A Description of Physically Abusive Relationships

Physically abusive relationships are characterized by one partner using physical force against the other as a means of control, intimidation, or punishment. This can manifest in various forms, from slapping, hitting, and shoving to more severe forms of violence. Physical abuse often doesn’t occur in isolation but is usually accompanied by other forms of abuse, such as emotional or verbal abuse. The abusive partner seeks to establish dominance and control, often stemming from deep-seated issues. These include past trauma, feelings of inadequacy, or learned behaviors from observing other abusive relationships. The abused partner might feel trapped, fearing retaliation or further escalation if they attempt to leave or confront the abuser.

Over time, the continuous cycle of abuse and reconciliation can lead to a state of learned helplessness, where the victim believes they cannot escape the situation or that they somehow deserve the treatment. Such relationships are hazardous, causing physical harm, long-lasting emotional trauma, and, in extreme cases, can even be life-threatening. It’s crucial for anyone in a physically abusive relationship to seek help, support, and safe avenues to distance themselves from the abusive environment.

(This article is part of the series: Unhealthy Relationship Patterns: Categorizing the 21 types)

The Perspectives of Partners

Abusive Partner:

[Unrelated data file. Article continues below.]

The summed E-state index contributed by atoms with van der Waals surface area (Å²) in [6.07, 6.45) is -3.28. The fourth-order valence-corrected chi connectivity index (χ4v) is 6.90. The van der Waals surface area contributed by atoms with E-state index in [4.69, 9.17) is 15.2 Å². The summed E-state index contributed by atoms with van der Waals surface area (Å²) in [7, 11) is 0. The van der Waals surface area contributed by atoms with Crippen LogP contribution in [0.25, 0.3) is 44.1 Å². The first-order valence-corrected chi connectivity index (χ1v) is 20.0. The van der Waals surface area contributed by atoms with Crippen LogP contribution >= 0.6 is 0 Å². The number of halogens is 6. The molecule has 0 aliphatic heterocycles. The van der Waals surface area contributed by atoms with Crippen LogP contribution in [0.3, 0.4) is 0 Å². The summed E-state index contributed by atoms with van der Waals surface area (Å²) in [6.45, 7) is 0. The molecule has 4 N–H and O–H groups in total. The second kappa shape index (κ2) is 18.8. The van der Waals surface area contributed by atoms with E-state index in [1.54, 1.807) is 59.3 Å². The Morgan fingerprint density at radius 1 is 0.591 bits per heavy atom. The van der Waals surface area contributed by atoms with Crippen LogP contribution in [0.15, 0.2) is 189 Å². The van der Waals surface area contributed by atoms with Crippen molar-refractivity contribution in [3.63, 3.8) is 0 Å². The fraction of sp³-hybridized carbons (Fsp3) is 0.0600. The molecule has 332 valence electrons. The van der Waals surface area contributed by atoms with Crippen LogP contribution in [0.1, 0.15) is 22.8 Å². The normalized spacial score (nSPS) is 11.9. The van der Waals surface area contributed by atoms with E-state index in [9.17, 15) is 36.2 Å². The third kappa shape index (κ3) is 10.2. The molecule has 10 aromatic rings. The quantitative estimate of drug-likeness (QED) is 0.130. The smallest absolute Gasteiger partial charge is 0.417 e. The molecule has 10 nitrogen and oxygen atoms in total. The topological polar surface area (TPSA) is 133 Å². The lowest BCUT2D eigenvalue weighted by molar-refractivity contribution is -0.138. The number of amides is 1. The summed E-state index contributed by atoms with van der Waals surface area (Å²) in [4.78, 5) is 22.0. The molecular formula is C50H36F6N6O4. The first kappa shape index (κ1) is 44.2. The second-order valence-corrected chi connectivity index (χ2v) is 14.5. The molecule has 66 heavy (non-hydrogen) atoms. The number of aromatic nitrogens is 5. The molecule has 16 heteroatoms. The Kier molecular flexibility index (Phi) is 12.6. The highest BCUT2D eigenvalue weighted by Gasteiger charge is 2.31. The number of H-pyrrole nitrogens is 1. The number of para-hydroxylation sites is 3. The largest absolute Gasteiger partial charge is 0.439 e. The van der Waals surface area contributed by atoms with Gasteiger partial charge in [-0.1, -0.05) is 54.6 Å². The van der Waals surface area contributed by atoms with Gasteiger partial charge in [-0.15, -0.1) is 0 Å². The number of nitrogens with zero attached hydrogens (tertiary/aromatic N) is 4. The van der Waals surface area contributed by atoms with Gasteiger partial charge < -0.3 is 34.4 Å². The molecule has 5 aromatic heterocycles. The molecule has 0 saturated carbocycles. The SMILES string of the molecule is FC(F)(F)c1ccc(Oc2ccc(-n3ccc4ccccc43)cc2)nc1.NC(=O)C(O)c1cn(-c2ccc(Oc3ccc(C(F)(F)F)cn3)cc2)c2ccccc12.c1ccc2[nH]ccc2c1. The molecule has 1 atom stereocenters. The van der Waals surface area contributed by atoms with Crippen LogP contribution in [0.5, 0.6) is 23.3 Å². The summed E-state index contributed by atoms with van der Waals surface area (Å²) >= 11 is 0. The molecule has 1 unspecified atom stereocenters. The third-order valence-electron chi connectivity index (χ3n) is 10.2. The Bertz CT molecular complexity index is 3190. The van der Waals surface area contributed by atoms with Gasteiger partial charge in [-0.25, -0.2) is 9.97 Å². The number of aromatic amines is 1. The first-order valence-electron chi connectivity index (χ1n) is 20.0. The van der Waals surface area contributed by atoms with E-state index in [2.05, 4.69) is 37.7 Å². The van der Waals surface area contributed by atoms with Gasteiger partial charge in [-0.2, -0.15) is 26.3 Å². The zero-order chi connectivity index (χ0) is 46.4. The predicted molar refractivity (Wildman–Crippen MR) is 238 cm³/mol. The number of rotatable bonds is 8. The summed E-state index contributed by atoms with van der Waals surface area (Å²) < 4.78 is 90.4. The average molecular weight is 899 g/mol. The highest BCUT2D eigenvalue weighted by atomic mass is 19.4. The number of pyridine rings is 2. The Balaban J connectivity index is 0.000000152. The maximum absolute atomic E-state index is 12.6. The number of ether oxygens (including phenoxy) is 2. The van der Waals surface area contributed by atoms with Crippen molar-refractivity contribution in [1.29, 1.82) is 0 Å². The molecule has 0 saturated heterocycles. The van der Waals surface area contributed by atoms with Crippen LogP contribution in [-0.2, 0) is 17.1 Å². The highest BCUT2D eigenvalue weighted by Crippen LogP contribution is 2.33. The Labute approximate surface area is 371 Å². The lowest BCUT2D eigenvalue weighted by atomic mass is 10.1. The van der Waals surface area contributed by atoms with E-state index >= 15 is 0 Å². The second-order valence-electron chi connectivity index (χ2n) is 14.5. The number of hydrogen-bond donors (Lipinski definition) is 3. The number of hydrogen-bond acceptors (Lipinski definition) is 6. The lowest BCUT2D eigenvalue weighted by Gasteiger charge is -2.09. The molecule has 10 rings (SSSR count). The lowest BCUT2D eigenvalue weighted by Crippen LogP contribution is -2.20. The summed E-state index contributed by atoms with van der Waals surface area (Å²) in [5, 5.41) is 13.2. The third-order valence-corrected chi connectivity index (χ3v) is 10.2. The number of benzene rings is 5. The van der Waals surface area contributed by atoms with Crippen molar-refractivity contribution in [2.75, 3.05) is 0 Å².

• Perception: Views physical force as a necessary or justified means to establish dominance, control, or to “correct” perceived wrongs in the relationship. They might see themselves as the “enforcer” or believe they’re maintaining order.
  • Emotions: Often harbors deep-seated anger, feelings of inadequacy, or unresolved past trauma. They might experience a mix of guilt and justification after episodes of violence.
  • Behaviors: Engages in acts of physical violence, ranging from slapping, hitting, and shoving to more severe forms of harm. This is often accompanied by emotional or verbal abuse.
  • Rationalizations: They might believe that their partner “provoked” the violence, that it’s a “normal” way of handling conflicts, or that they’re teaching their partner a “lesson.” They may also deny the severity of their actions or blame external factors (e.g., stress, alcohol).

Abused Partner:

  • Perception: Feels trapped, constantly on edge, and fearful of when the next episode of violence might occur. They might believe they’re walking on eggshells, trying to avoid any triggers.
  • Emotions: Predominantly experiences fear, sadness, and a sense of helplessness. Over time, feelings of diminished self-worth, shame, and guilt may emerge, especially if they start to believe they “deserve” the abuse.
  • Behaviors: Often tries to appease or avoid the abusive partner to prevent violent episodes. They might also hide evidence of abuse, withdraw from social circles, or make excuses for their injuries.
  • Rationalizations: They might convince themselves that the abusive partner truly loves them and that the violence is just a “phase” or a result of external stressors. Alternatively, they may blame themselves, thinking they’re the reason for the violent behavior, or believe they cannot escape the situation due to financial, emotional, or other dependencies.